Imagine a world in which you could only run programs on your computer that were specifically permitted by its manufacturer. Imagine that you couldn’t install a P2P application, not because it could potentially be used for copyright infringement, but because the maker of your PC wouldn’t let you. Imagine that you couldn’t install a VoIP program to make cheap calls, not because of any technical limitation, but because it threatened the profits of a phone company with whom the manufacturer has an agreement.
Imagine no more. That brave new world is here!
The Apple iPhone is an impressive device. Not so much because of the hardware—the multi-touch screen is important, but the radio side doesn’t even do 3G communications—but because of the software. After stagnant development in mobile phone user interfaces, with development being focused on technical features at the expense of actually being able to use them, it should shake up the market and teach phone manufacturers that they could be doing so much better.
To see an iPhone is to want one. But I’m not going to buy one. If I’m paying that much for a portable computer, I want to be able to use it as I please. But you can’t even use an iPhone without creating an iTunes account and signing up for a contract with a mobile phone operator—the kind of ‘tying’ that is illegal in many countries, incidentally.
Apple’s iPhone is, in a way, the phone of the future. Unfortunately, I can’t help feeling that it’s a kind of authoritarian, dystopian, science fiction future, in which technology is used to maintain the subservience of the huddled masses.
Last week, Steve ‘Reality Distortion Field’ Jobs announced the release of an SDK for the iPhone. In short, this allows programmers to write applications that run on the iPhone. That’s great! But it comes with some draconian restrictions, enforced by Apple as gatekeeper: you can only get programs onto the iPhone through Apple’s installation mechanism.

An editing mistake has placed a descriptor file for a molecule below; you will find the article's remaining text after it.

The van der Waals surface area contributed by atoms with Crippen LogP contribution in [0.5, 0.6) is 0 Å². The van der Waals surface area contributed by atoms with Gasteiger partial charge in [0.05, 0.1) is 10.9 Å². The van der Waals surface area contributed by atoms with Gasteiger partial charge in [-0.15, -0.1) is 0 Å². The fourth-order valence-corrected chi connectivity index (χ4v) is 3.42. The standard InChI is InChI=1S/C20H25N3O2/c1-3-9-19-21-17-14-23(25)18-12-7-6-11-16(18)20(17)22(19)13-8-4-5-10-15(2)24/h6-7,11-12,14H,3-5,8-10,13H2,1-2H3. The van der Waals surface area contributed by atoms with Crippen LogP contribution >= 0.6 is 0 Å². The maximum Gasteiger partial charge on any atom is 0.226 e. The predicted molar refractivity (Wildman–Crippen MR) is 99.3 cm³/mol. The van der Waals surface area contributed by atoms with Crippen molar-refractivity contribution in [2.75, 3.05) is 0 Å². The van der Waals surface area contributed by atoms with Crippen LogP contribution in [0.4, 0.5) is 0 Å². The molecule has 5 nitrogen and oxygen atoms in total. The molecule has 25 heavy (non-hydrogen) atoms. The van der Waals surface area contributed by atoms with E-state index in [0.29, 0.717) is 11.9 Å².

No porn, for example. That’s OK: maybe you don’t care about porn. Certainly, few people are going to stand up and complain. Besides, the iPhone already has a web browser. I think it’s a bit shortsighted, though, considering the influence of pornography in driving technical development throughout history.
No ‘illegal’ applications. What does that mean? I don’t know, but you can probably forget about getting MAME or another game system emulator on there.
No VoIP over EDGE. WiFi’s allowed—i.e., VoIP is permitted only when it isn’t competing with the mobile operator. That sounds like a conflict of interest to me.
No interpreters. That means no Ruby, Python, Perl, Lua or anything like that. No text adventure games, either.
Applications can’t run in the background. Correction: non-Apple applications can’t run in the background. So even if you do write that VoIP application that runs over WiFi, it’s not going to be able to receive many calls. Similarly, your Facebook utility can’t let you know that you have seventy-three invitations to play a game of mediaeval-scrabble-zombie-star-trek-am-I-hot-or-not.
If you sell an iPhone application, you have to let Apple take 30%. This is ‘to pay for running the app store’. You know, the one you have to use.
Developing ain’t free, either: you have to pay $99 to get the SDK and be allowed to start developing an application. (On the plus side, the SDK does at least allow you to put your own programs onto your own iPhone.)
The iPhone is a useful, groundbreaking device, with an interface that is a genuine leap forward. But it’s also ruled by Apple’s iron fist: you can’t do anything with it that they haven’t specifically permitted. In direct opposition to Apple’s hip, progressive, individualistic image, the iPhone is, in fact, the embodiment of a cynical, illiberal, corporatist philosophy that treats the end user with contempt.
Fortunately, it’s still possible to jailbreak the iPhone, to escape Apple’s restricted walled garden and to use it in whatever way you wish. But it’s a game of cat and mouse, with Apple shutting down the loopholes as they are discovered.
There are even suggestions that Mac OS X on the desktop is also moving towards requiring all applications to be signed. Even if you can live with these kinds of restriction on your phone, how would you feel about your big computer being equally limited?
It’s not only governments that take away your freedom: consumer electronics manufacturers can do it too. Steve, why do you hate freedom?